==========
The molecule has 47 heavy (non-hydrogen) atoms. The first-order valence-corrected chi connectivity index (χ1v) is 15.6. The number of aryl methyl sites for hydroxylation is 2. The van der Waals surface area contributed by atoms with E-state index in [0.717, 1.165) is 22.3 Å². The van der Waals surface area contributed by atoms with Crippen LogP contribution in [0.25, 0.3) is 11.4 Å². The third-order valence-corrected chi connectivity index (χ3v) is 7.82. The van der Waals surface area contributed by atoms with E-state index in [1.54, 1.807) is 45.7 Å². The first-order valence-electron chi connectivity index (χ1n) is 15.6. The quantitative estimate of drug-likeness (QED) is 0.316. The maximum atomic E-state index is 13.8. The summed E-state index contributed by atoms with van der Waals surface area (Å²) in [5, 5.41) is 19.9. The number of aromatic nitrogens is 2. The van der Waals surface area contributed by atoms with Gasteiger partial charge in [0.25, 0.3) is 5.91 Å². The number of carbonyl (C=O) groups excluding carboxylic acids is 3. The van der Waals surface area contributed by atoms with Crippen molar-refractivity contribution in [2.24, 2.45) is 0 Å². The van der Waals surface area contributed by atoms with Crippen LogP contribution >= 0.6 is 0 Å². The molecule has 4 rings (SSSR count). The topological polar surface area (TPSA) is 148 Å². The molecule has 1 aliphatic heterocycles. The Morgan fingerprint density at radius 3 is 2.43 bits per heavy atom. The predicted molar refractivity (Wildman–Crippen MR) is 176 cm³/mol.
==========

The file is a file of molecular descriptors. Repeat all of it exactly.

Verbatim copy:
The molecule has 47 heavy (non-hydrogen) atoms. The first-order valence-corrected chi connectivity index (χ1v) is 15.6. The number of aryl methyl sites for hydroxylation is 2. The van der Waals surface area contributed by atoms with E-state index in [0.717, 1.165) is 22.3 Å². The van der Waals surface area contributed by atoms with Crippen LogP contribution in [0.25, 0.3) is 11.4 Å². The third-order valence-corrected chi connectivity index (χ3v) is 7.82. The van der Waals surface area contributed by atoms with E-state index in [1.54, 1.807) is 45.7 Å². The first-order valence-electron chi connectivity index (χ1n) is 15.6. The quantitative estimate of drug-likeness (QED) is 0.316. The maximum atomic E-state index is 13.8. The summed E-state index contributed by atoms with van der Waals surface area (Å²) in [5, 5.41) is 19.9. The number of aromatic nitrogens is 2. The van der Waals surface area contributed by atoms with Gasteiger partial charge in [0.25, 0.3) is 5.91 Å². The number of carbonyl (C=O) groups excluding carboxylic acids is 3. The van der Waals surface area contributed by atoms with Crippen molar-refractivity contribution in [2.24, 2.45) is 0 Å². The van der Waals surface area contributed by atoms with Crippen LogP contribution >= 0.6 is 0 Å². The molecule has 4 rings (SSSR count). The topological polar surface area (TPSA) is 148 Å². The molecule has 1 aliphatic heterocycles. The Morgan fingerprint density at radius 3 is 2.43 bits per heavy atom. The predicted molar refractivity (Wildman–Crippen MR) is 176 cm³/mol.